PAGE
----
… and implemented two versions, the BingTranslator and the GoogleTranslator, using the API for each of these services. So far so good, but when I started working on the user interface, I ran into a small problem. My user interface has just 2 buttons, “translate to English”, and “Translate to Hindi”, and Ideally, I would have liked to  just pass the specific language pair to use, along these lines:

private void toEnglishButton_Click(object sender, RibbonControlEventArgs e)
{
  ITranslator translator = this.GetTranslator();
  this.TranslateStuff(translator, stuffToTranslate, “en”, “hi”);
}

More...

by Mathias 7. September 2010 16:56

In my previous posts, I explored how to identify text in a PowerPoint slide and use the Google .NET API to translate it; let’s put it all together in a simple VSTO add-in for PowerPoint 2007.

The translation functionality is displayed in a Custom Task Pane, where you can pick the language of origin, and the language to translate to. I used the same general design I presented in my Excel add-in tutorial, using WPF controls in the task pane with the MVVM pattern, leveraging the small yet very useful MVVM foundation framework. When running, this is how the add-in looks like:

TranslatorStart

TranslatorEnd

I added only 3 languages in there, but it is fairly easy to modify the code and get it to work with any language pair supported by Google translate.

Download code sample

by Mathias 2. September 2010 17:04

The beauty of working with a framework like .NET is that when you have a problem, chances are, someone else did before you, and might have even resolved it for you. In our last post, I explained how to find text in a PowerPoint slide using C#. My goal was to translate it using the Google Translate service, and I intended to write my own code to call the web service and retrieve the translation. Turns out, there is a .NET API for Google Translate, ready to use, which does it for you already (of course, I found that out already after rolling out my own code, which wasn’t nearly as good).

Building up where we left off, I quickly wrote this class, which will translate the slide currently in view; I think the code is self-explanatory: get the slide, create a Google translator, pass it the language of origin and of destination, and translate every chunk of text you find! The only thing I needed to do was to download GoogleTranslateAPI_0.3.1, add the dll to the project as a reference.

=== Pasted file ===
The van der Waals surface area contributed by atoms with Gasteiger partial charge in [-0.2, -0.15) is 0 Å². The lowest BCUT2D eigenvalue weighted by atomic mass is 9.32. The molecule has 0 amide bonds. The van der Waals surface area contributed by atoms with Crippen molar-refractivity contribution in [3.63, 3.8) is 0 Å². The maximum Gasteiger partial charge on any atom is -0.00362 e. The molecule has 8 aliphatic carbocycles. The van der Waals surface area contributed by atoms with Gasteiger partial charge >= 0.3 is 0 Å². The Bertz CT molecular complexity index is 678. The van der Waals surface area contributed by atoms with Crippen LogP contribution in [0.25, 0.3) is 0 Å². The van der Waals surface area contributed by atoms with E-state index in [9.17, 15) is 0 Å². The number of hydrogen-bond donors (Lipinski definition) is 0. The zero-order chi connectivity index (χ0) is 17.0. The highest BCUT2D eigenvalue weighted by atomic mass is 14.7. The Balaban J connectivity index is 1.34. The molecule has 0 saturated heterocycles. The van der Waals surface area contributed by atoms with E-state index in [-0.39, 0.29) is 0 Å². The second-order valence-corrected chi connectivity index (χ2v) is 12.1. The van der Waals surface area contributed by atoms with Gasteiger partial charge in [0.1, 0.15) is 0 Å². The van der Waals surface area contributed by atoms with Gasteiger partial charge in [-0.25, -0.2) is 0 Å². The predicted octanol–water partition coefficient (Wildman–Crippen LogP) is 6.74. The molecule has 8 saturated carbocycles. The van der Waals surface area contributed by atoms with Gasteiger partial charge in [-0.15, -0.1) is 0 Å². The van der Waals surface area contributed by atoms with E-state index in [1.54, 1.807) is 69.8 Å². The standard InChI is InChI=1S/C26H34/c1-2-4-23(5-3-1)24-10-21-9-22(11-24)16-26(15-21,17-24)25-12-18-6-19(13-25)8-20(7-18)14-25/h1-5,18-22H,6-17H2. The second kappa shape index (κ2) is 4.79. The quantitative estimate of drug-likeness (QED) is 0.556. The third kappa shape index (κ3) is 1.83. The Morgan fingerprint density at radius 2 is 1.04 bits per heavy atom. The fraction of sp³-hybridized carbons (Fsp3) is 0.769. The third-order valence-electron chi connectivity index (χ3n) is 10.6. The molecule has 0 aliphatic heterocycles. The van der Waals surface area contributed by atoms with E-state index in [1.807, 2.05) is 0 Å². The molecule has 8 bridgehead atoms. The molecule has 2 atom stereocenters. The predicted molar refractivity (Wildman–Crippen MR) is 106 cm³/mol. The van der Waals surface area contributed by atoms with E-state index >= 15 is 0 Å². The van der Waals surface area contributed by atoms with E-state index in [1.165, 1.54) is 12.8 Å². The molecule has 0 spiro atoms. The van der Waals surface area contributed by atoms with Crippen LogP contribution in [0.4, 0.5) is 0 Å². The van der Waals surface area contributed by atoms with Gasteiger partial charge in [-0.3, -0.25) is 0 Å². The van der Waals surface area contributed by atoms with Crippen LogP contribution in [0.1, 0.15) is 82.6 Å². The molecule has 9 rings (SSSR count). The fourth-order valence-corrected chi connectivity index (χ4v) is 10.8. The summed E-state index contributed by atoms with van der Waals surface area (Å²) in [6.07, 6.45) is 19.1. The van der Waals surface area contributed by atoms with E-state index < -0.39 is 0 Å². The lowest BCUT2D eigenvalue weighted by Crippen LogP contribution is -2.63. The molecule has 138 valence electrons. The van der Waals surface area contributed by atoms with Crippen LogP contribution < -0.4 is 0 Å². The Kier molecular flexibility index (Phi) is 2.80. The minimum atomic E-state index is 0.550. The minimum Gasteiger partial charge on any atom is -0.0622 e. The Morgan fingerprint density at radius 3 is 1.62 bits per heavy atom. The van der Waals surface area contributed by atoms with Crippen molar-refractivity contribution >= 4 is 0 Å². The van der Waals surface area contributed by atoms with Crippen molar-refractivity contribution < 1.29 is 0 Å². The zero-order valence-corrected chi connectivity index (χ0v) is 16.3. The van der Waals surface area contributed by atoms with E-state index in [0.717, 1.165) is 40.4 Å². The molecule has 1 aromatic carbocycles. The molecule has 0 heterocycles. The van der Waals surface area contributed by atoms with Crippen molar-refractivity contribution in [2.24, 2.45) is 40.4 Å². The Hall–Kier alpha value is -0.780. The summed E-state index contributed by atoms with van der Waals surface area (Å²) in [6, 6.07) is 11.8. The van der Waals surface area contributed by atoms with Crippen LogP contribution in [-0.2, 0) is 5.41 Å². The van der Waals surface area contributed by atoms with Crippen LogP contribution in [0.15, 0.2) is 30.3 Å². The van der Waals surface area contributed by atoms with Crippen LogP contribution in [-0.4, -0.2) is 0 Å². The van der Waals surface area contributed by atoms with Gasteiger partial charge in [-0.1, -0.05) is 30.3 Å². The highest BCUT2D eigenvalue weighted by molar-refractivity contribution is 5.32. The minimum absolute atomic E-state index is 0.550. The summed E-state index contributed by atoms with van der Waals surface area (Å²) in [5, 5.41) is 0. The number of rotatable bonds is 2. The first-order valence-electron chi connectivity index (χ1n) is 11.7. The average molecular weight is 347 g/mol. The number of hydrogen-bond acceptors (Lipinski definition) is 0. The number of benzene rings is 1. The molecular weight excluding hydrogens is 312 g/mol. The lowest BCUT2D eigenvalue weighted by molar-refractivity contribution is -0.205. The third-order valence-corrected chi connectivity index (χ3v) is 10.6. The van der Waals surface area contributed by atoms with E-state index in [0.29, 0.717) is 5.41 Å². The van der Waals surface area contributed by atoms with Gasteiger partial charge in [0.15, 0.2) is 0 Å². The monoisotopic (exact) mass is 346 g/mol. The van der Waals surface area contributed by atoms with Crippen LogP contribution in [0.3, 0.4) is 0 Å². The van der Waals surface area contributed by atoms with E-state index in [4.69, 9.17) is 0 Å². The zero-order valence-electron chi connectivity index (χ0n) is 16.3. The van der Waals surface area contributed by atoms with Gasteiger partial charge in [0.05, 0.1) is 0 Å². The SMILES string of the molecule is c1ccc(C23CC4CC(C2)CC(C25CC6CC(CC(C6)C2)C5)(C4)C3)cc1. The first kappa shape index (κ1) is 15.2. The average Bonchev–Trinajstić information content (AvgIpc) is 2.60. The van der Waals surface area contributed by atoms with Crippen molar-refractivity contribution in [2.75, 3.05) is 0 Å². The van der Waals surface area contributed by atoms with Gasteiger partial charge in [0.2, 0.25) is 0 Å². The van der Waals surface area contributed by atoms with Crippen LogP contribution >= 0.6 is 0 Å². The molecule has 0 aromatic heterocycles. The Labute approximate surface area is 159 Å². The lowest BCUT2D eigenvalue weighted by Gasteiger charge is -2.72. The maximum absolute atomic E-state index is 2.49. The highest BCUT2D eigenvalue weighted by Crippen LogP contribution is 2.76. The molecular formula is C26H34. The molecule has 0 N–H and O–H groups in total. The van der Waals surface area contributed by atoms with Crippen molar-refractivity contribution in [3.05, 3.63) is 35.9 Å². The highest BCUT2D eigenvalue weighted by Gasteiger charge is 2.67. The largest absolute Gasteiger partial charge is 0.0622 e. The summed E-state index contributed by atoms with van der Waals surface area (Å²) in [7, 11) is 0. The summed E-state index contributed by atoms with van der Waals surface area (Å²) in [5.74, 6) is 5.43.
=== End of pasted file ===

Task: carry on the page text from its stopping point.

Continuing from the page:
namespace ClearLines.PowerPointTranslator
{
   using Google.API.Translate;
   using PowerPoint = Microsoft.Office.Interop.PowerPoint;

   public class SlideTranslator
   {
      public static void TranslateSlide(Language from, Language to)
      {
         var googleTranslator = new TranslateClient("http://www.clear-lines.com");

         var powerpoint = Globals.ThisAddIn.Application;
         var slide = (PowerPoint.Slide)powerpoint.ActiveWindow.View.Slide;

         foreach (PowerPoint.Shape shape in slide.Shapes)
         {
            if (shape.HasTextFrame == Microsoft.Office.Core.MsoTriState.msoTrue)
            {
               var textFrame = shape.TextFrame;
               var textRange = textFrame.TextRange;
               TranslateTextRange(textRange, googleTranslator, from, to);
            }
         }
      }

      public static void TranslateTextRange(
         PowerPoint.TextRange textRange, 
         TranslateClient translator, 
         Language from,
         Language to)
      {
         var paragraphs = textRange.Paragraphs(-1, -1);
         foreach (PowerPoint.TextRange paragraph in paragraphs)
         {
            var text = paragraph.Text;
            text = text.Replace("\r", "");
            paragraph.Text = translator.Translate(text, from, to);
         }
      }
   }
}

Later this week, after I do some code scrubbing, I’ll post the entire VSTO solution. Until then, have fun – it’s almost the week-end!